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promote

[pruh-moht]
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verb (used with object), pro·mot·ed, pro·mot·ing.
  1. to help or encourage to exist or flourish; further: to promote world peace.
  2. to advance in rank, dignity, position, etc. (opposed to demote).
  3. Education. to put ahead to the next higher stage or grade of a course or series of classes.
  4. to aid in organizing (business undertakings).
  5. to encourage the sales, acceptance, etc., of (a product), especially through advertising or other publicity.
  6. Informal. to obtain (something) by cunning or trickery; wangle.
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Origin of promote

1350–1400; Middle English promoten < Latin prōmōtus, past participle of prōmovēre to move forward, advance. See pro-1, motive
Related formspro·mot·able, adjectivepro·mot·a·bil·i·ty, nounpre·pro·mote, verb (used with object), pre·pro·mot·ed, pre·pro·mot·ing.self-pro·mot·ing, adjectiveun·pro·mot·a·ble, adjectiveun·pro·mot·ed, adjective

Synonyms

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Antonyms

Dictionary.com Unabridged Based on the Random House Unabridged Dictionary, © Random House, Inc. 2018

Related Words

sponsorfurtheradvertisespeedbolsterdevelopupholdsupportencourageendorseboosturgeadvocatecooperateimprovesellstimulatebenefitpushpublicize

Examples from the Web for promoting

Contemporary Examples

Historical Examples

  • He spared no pains in promoting the interests which the State had confided to him.

  • It's kind of you to think of promoting me, but this is my place.

    The Lightning Conductor Discovers America

    C. N. (Charles Norris) Williamson and A. M. (Alice Muriel) Williamson

  • If you keep on promoting me, I'll arrive first thing you know.

    In Apple-Blossom Time

    Clara Louise Burnham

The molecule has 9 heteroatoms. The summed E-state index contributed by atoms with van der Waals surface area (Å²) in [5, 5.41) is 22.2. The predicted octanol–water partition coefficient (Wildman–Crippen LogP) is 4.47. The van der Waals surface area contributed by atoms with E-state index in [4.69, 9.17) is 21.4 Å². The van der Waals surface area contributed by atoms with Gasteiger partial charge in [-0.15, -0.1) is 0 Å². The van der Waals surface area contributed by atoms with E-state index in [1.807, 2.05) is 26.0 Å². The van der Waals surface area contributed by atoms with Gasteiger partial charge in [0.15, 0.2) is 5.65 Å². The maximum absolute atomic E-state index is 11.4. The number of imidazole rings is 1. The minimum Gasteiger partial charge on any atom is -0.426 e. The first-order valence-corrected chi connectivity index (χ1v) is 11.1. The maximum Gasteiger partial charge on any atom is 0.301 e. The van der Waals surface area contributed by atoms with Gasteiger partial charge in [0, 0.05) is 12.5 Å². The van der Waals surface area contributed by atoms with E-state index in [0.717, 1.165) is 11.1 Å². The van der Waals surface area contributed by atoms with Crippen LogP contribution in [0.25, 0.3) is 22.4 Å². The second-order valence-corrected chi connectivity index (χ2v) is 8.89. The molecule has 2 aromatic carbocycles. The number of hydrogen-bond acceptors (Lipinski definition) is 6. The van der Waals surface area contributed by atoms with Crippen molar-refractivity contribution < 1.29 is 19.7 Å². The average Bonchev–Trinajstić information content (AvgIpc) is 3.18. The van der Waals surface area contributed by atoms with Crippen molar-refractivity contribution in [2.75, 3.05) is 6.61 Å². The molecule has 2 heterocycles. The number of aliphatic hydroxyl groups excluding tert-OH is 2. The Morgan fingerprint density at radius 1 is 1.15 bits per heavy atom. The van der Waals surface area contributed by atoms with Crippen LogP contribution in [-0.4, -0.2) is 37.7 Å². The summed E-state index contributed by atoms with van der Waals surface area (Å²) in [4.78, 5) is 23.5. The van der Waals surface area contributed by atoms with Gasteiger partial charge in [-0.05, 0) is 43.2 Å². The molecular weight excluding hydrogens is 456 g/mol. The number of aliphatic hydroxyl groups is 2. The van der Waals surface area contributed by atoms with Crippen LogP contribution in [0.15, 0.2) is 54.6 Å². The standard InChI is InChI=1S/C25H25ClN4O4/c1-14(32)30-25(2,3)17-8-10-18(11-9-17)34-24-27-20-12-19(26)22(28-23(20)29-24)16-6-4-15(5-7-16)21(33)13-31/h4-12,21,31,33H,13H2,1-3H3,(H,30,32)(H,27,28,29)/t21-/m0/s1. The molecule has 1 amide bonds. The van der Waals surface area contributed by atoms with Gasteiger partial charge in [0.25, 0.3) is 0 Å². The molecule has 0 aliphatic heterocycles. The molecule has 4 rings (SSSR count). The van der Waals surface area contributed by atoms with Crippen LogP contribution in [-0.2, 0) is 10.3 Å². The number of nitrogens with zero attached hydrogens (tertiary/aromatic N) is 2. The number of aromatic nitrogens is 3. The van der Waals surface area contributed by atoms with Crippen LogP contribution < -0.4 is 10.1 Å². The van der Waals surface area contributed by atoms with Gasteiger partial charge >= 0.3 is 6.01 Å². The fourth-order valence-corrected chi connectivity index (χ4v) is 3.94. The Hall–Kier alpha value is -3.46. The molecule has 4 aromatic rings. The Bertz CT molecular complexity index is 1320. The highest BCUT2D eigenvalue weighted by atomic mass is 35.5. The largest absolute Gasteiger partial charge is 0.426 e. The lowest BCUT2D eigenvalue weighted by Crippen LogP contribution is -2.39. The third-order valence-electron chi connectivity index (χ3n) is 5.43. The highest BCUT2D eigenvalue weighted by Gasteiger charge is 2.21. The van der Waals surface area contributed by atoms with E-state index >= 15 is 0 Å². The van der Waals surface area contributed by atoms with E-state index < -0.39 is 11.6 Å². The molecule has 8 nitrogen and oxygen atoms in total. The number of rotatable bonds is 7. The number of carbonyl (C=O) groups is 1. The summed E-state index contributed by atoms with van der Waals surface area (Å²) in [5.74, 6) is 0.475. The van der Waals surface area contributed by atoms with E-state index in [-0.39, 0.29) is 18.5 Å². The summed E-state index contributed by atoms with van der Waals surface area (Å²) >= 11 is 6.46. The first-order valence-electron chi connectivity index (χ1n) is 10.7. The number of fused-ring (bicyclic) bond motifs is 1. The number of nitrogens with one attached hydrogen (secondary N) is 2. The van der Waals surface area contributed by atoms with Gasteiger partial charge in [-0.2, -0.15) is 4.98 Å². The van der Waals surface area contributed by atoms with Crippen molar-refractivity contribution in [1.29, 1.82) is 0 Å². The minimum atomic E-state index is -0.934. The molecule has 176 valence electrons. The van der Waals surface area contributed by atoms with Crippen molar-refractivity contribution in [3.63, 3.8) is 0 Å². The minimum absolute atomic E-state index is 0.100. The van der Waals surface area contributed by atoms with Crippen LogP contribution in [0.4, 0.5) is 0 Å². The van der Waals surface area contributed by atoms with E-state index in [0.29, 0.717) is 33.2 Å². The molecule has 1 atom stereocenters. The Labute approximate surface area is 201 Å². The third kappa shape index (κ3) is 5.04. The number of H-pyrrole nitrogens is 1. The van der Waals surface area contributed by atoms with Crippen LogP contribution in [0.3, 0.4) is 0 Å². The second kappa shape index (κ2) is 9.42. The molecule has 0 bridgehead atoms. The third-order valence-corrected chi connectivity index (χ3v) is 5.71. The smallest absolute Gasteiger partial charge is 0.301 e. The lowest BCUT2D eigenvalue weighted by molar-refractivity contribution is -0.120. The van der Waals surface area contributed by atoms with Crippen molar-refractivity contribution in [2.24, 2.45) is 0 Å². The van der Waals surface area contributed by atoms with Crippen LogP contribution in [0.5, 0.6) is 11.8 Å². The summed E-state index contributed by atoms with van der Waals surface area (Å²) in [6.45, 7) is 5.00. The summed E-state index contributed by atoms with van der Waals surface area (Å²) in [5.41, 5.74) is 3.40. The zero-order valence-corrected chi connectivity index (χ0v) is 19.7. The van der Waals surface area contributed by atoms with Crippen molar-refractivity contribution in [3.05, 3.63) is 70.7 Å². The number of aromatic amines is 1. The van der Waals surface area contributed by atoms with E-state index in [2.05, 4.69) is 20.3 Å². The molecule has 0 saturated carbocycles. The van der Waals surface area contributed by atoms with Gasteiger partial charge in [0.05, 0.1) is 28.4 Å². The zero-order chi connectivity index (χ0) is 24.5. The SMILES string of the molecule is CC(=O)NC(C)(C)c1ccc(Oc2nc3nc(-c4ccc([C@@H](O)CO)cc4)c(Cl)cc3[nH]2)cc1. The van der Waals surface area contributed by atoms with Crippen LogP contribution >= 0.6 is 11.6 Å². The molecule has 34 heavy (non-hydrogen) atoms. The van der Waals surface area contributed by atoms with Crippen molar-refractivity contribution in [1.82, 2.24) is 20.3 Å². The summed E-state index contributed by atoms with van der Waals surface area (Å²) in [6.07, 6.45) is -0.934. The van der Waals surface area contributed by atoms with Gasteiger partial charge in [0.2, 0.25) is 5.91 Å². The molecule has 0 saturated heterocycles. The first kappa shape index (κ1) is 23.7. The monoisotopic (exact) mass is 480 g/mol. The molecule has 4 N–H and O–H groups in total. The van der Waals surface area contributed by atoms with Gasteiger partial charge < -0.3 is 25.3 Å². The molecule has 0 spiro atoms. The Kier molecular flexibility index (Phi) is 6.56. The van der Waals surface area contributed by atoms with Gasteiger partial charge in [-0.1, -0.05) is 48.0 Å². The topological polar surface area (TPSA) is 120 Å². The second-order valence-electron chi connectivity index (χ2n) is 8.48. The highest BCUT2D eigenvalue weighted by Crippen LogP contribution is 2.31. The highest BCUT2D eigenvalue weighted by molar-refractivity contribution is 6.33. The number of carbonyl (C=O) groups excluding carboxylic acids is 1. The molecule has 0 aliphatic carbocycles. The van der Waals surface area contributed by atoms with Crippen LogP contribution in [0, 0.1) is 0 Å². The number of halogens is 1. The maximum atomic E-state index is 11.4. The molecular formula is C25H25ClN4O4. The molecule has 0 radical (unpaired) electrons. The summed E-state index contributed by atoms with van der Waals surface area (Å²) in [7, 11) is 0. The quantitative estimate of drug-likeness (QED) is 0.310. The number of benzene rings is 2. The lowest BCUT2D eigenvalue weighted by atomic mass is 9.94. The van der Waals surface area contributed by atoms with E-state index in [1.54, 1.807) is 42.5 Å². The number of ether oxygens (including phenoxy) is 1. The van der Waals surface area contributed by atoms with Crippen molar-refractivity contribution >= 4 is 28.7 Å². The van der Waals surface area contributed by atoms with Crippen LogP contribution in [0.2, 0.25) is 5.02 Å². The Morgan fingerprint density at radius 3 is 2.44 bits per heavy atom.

• If you take pains to please your employers they will not be backward in promoting you.

  • And you may rely on it that Fra Girolamo is as firm as a rock on that point of promoting peace.

    Romola

    George Eliot


British Dictionary definitions for promoting

promote

verb (tr)
  1. to further or encourage the progress or existence of
  2. to raise to a higher rank, status, degree, etc
  3. to advance (a pupil or student) to a higher course, class, etc
  4. to urge the adoption of; work forto promote reform
  5. to encourage the sale of (a product) by advertising or securing financial support
  6. chess to exchange (a pawn) for any piece other than a king when the pawn reaches the 8th rank
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Derived Formspromotable, adjectivepromotion, nounpromotional, adjective

Word Origin

C14: from Latin prōmovēre to push onwards, from pro- 1 + movēre to move
Collins English Dictionary - Complete & Unabridged 2012 Digital Edition © William Collins Sons & Co. Ltd. 1979, 1986 © HarperCollins Publishers 1998, 2000, 2003, 2005, 2006, 2007, 2009, 2012

Word Origin and History for promoting

promote

v.

late 14c., "to advance (someone) to a higher grade or office," from Old French promoter and directly from Latin promotus, past participle of promovere "move forward, advance; cause to advance, push onward; bring to light, reveal," from pro- "forward" (see pro-) + movere "to move" (see move (v.)). General sense of "to further the growth or progress of (anything)" is from 1510s. Related: Promoted; promoting.

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Online Etymology Dictionary, © 2010 Douglas Harper